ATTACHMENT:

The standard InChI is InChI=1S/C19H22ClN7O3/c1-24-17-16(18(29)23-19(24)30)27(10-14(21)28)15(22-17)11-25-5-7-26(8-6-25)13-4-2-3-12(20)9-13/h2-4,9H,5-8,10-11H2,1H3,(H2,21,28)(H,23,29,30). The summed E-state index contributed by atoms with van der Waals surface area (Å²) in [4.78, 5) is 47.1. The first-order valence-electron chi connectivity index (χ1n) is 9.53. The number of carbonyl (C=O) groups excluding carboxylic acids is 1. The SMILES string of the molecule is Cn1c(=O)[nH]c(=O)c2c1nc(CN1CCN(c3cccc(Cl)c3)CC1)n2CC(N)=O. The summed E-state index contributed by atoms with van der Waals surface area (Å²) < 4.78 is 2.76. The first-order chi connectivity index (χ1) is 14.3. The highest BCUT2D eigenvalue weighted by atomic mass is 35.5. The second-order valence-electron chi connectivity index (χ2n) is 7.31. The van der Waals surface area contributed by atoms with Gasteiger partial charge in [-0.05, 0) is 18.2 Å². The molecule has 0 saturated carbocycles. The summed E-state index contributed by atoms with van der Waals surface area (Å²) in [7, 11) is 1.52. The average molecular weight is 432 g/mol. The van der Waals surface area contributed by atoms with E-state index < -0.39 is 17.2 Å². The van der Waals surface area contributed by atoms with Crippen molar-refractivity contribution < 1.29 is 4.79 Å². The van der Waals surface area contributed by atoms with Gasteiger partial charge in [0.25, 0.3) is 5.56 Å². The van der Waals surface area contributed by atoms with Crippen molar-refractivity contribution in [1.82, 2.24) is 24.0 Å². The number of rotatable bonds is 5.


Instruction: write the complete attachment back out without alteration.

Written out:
The standard InChI is InChI=1S/C19H22ClN7O3/c1-24-17-16(18(29)23-19(24)30)27(10-14(21)28)15(22-17)11-25-5-7-26(8-6-25)13-4-2-3-12(20)9-13/h2-4,9H,5-8,10-11H2,1H3,(H2,21,28)(H,23,29,30). The summed E-state index contributed by atoms with van der Waals surface area (Å²) in [4.78, 5) is 47.1. The first-order valence-electron chi connectivity index (χ1n) is 9.53. The number of carbonyl (C=O) groups excluding carboxylic acids is 1. The SMILES string of the molecule is Cn1c(=O)[nH]c(=O)c2c1nc(CN1CCN(c3cccc(Cl)c3)CC1)n2CC(N)=O. The summed E-state index contributed by atoms with van der Waals surface area (Å²) < 4.78 is 2.76. The first-order chi connectivity index (χ1) is 14.3. The highest BCUT2D eigenvalue weighted by atomic mass is 35.5. The second-order valence-electron chi connectivity index (χ2n) is 7.31. The van der Waals surface area contributed by atoms with Gasteiger partial charge in [-0.05, 0) is 18.2 Å². The molecule has 0 saturated carbocycles. The summed E-state index contributed by atoms with van der Waals surface area (Å²) in [7, 11) is 1.52. The average molecular weight is 432 g/mol. The van der Waals surface area contributed by atoms with E-state index < -0.39 is 17.2 Å². The van der Waals surface area contributed by atoms with Crippen molar-refractivity contribution < 1.29 is 4.79 Å². The van der Waals surface area contributed by atoms with Gasteiger partial charge in [0.25, 0.3) is 5.56 Å². The van der Waals surface area contributed by atoms with Crippen molar-refractivity contribution in [1.82, 2.24) is 24.0 Å². The number of rotatable bonds is 5.